The first would be to be good at driving (anything – cars, trucks, or even motorbikes). Next, if you are in the US, you would want to find the nearest racetrack and give that a shot. There’s no wrong answer and it’s not an exam so don’t feel bad if you don’t become a champ on your first try. Then, if there are racing clubs available in your area, that is the best place to meet like-minded and more experienced racers and their knowledge would be invaluable. This was the short of it. Below, I have presented some more detailed discussions especially if you are based in the US.
Choose your type of racing
Racing comes in many different forms. Some drivers want door-to-door racing with their rivals, some only want self-improvement, and others battle their rivals based purely on the stopwatch. Each form has certain aspects that may make it the right form of motorsport for those drivers. With some trial and error, you will be able to find the right one for you.
Autocross is one of the most economical ways to get into racing. Usually, autocross is where an organization rents a parking lot and sets up a temporary racetrack using cones. Drivers then take their street cars - sometimes heavily modified (but not necessarily) - and drive as fast as possible from start to finish for one lap. Most local autocross events have an entry fee between $25 - $50 for the day. You will get a lot less track time at these events, each run is 1 lap, and some days you may only get 5 runs.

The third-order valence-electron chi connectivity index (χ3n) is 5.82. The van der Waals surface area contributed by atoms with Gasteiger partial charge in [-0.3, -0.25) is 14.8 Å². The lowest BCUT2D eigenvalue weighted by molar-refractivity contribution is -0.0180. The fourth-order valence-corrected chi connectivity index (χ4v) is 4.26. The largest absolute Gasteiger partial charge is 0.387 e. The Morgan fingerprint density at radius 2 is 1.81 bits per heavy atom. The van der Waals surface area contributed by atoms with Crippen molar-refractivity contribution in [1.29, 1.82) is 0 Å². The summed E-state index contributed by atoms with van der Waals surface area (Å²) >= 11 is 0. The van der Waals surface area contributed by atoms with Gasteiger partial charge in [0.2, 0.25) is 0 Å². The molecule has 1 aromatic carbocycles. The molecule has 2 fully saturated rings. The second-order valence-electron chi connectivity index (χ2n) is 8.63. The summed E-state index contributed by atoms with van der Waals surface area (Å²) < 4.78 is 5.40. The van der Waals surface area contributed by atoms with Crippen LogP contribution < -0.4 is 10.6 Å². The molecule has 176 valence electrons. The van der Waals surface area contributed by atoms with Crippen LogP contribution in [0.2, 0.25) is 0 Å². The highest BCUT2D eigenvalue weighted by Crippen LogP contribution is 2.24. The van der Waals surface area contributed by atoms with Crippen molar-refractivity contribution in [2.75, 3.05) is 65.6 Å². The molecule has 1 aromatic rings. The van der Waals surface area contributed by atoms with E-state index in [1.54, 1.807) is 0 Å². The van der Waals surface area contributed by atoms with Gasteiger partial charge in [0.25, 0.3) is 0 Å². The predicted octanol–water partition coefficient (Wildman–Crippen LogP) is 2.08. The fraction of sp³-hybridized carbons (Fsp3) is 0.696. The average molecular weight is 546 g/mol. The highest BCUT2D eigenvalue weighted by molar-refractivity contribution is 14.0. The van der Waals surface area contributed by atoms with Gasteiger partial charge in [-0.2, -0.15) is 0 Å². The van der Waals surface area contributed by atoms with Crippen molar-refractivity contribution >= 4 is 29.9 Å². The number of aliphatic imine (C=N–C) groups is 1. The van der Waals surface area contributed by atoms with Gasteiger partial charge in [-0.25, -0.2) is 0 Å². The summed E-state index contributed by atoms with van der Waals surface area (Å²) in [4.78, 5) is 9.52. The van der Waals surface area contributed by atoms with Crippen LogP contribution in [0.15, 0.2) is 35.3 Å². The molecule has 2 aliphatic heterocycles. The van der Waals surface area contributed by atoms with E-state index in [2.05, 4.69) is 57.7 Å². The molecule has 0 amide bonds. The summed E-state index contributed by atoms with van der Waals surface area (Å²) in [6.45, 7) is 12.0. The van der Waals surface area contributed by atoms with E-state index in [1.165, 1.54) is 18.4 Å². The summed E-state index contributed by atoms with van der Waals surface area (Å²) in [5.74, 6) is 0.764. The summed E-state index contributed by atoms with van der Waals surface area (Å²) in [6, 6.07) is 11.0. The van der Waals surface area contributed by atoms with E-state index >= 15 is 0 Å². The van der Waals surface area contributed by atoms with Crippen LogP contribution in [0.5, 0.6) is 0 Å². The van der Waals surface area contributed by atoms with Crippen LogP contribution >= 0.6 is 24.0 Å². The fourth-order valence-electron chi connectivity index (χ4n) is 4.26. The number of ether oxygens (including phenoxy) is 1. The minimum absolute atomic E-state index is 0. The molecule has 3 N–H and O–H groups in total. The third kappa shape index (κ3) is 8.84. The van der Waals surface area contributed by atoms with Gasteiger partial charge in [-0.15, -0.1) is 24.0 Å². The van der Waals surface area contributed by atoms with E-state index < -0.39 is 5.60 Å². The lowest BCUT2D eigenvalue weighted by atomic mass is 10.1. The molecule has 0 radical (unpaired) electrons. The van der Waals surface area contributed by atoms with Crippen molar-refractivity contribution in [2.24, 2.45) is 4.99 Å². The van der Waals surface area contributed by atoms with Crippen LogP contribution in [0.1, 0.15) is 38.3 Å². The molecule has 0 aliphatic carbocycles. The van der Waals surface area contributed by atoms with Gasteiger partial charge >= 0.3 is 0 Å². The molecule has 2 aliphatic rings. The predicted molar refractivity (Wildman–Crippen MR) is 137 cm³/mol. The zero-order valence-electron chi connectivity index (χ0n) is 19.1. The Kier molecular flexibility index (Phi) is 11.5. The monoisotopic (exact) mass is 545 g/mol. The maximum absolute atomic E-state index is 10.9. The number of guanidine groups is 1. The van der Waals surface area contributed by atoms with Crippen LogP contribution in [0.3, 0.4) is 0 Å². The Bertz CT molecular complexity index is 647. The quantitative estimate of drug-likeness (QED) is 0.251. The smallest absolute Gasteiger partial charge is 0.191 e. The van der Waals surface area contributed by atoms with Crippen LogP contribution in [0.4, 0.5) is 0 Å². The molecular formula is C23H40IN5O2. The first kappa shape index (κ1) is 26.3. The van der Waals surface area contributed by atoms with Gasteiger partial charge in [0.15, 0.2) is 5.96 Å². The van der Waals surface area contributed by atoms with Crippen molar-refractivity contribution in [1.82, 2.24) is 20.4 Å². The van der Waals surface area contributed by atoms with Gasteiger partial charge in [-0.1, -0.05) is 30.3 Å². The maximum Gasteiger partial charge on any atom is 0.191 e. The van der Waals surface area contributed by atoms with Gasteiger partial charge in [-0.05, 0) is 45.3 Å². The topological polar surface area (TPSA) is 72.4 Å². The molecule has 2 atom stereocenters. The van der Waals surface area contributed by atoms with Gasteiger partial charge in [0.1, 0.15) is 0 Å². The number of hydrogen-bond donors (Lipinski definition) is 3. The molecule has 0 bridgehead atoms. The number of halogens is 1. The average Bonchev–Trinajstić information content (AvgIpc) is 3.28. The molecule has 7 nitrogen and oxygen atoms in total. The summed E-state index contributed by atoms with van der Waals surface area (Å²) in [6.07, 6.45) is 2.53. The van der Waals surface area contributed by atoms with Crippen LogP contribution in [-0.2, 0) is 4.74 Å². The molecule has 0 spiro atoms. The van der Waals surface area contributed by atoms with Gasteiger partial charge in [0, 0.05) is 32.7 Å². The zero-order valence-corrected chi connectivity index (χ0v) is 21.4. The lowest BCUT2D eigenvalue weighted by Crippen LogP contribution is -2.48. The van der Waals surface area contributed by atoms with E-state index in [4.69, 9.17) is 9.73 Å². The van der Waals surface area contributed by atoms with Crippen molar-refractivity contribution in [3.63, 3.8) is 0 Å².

High-Performance Driver Education Track Days (HPDE)
HPDE track days are best for drivers that are looking to keep risks to motorsport as low as possible. It is the type of motorsport I recommend for all drivers looking to get into auto racing but not sure where to start. Most clubs have a fantastic education system for brand-new drivers. They will have classroom settings to introduce you to the most important concepts and will have more experienced drivers sit next to you in your car for your first few days on the racetrack. You can read more in detail in this awesome blog post
This one is relatively new and is taking amateur racing by storm. Here drivers drive on purpose-built racetracks, like the famous Sebring International Raceway, Virginia International Raceway, and many more. But there is no door-to-door racing. It is a race against a stopwatch to see who can get the fastest lap. Here you will find a mix of slightly modified streetcars and full-on race cars. The downside is it is one of the most expensive routes for beginners.
If you like door-to-door racing, this one is for you! There are local races all around the country on most of the notable racetracks. Here amateur drivers battle for the glory of crossing the start/finish line first when the checkered flag flies. It’s simple but the prices vary highly across locations.
So, the main takeaway is to not get overwhelmed. Just get your feet dirty as soon as possible and next thing you know, you might become a well-respected racer. That said, always put safety and the law first and foremost.